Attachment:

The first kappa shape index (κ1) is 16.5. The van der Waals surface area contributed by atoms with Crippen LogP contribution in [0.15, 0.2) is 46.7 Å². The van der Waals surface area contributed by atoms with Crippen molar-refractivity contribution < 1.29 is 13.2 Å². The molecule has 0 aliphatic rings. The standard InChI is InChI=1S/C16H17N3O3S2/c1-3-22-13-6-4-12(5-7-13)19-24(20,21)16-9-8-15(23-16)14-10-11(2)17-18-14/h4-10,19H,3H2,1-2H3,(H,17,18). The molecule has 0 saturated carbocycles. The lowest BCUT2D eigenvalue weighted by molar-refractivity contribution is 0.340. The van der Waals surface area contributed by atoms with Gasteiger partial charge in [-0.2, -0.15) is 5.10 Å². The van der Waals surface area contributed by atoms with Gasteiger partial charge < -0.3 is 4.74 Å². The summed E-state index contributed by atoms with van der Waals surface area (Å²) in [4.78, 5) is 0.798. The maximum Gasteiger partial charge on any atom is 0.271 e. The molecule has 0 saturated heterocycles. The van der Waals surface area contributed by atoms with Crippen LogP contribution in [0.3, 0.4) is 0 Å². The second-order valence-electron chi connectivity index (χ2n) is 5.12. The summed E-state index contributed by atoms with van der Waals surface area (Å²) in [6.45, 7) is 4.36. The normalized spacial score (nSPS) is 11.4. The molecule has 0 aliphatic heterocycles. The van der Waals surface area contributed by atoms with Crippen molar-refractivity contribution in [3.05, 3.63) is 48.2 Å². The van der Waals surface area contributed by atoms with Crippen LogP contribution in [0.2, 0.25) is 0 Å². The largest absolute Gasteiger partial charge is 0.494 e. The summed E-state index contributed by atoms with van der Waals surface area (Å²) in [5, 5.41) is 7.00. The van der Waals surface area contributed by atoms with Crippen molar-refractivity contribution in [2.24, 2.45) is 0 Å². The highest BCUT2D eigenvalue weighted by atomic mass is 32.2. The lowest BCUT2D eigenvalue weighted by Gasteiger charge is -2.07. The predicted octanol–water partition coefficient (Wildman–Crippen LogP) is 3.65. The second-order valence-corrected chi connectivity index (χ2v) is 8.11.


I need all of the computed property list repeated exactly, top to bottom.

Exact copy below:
The first kappa shape index (κ1) is 16.5. The van der Waals surface area contributed by atoms with Crippen LogP contribution in [0.15, 0.2) is 46.7 Å². The van der Waals surface area contributed by atoms with Crippen molar-refractivity contribution < 1.29 is 13.2 Å². The molecule has 0 aliphatic rings. The standard InChI is InChI=1S/C16H17N3O3S2/c1-3-22-13-6-4-12(5-7-13)19-24(20,21)16-9-8-15(23-16)14-10-11(2)17-18-14/h4-10,19H,3H2,1-2H3,(H,17,18). The molecule has 0 saturated carbocycles. The lowest BCUT2D eigenvalue weighted by molar-refractivity contribution is 0.340. The van der Waals surface area contributed by atoms with Gasteiger partial charge in [-0.2, -0.15) is 5.10 Å². The van der Waals surface area contributed by atoms with Gasteiger partial charge < -0.3 is 4.74 Å². The summed E-state index contributed by atoms with van der Waals surface area (Å²) in [4.78, 5) is 0.798. The maximum Gasteiger partial charge on any atom is 0.271 e. The molecule has 0 saturated heterocycles. The van der Waals surface area contributed by atoms with Crippen LogP contribution in [0.3, 0.4) is 0 Å². The second-order valence-electron chi connectivity index (χ2n) is 5.12. The summed E-state index contributed by atoms with van der Waals surface area (Å²) in [6.45, 7) is 4.36. The normalized spacial score (nSPS) is 11.4. The molecule has 0 aliphatic heterocycles. The van der Waals surface area contributed by atoms with Crippen molar-refractivity contribution in [3.05, 3.63) is 48.2 Å². The van der Waals surface area contributed by atoms with Crippen LogP contribution in [0.2, 0.25) is 0 Å². The largest absolute Gasteiger partial charge is 0.494 e. The summed E-state index contributed by atoms with van der Waals surface area (Å²) in [5, 5.41) is 7.00. The van der Waals surface area contributed by atoms with Crippen molar-refractivity contribution in [2.24, 2.45) is 0 Å². The highest BCUT2D eigenvalue weighted by atomic mass is 32.2. The lowest BCUT2D eigenvalue weighted by Gasteiger charge is -2.07. The predicted octanol–water partition coefficient (Wildman–Crippen LogP) is 3.65. The second-order valence-corrected chi connectivity index (χ2v) is 8.11.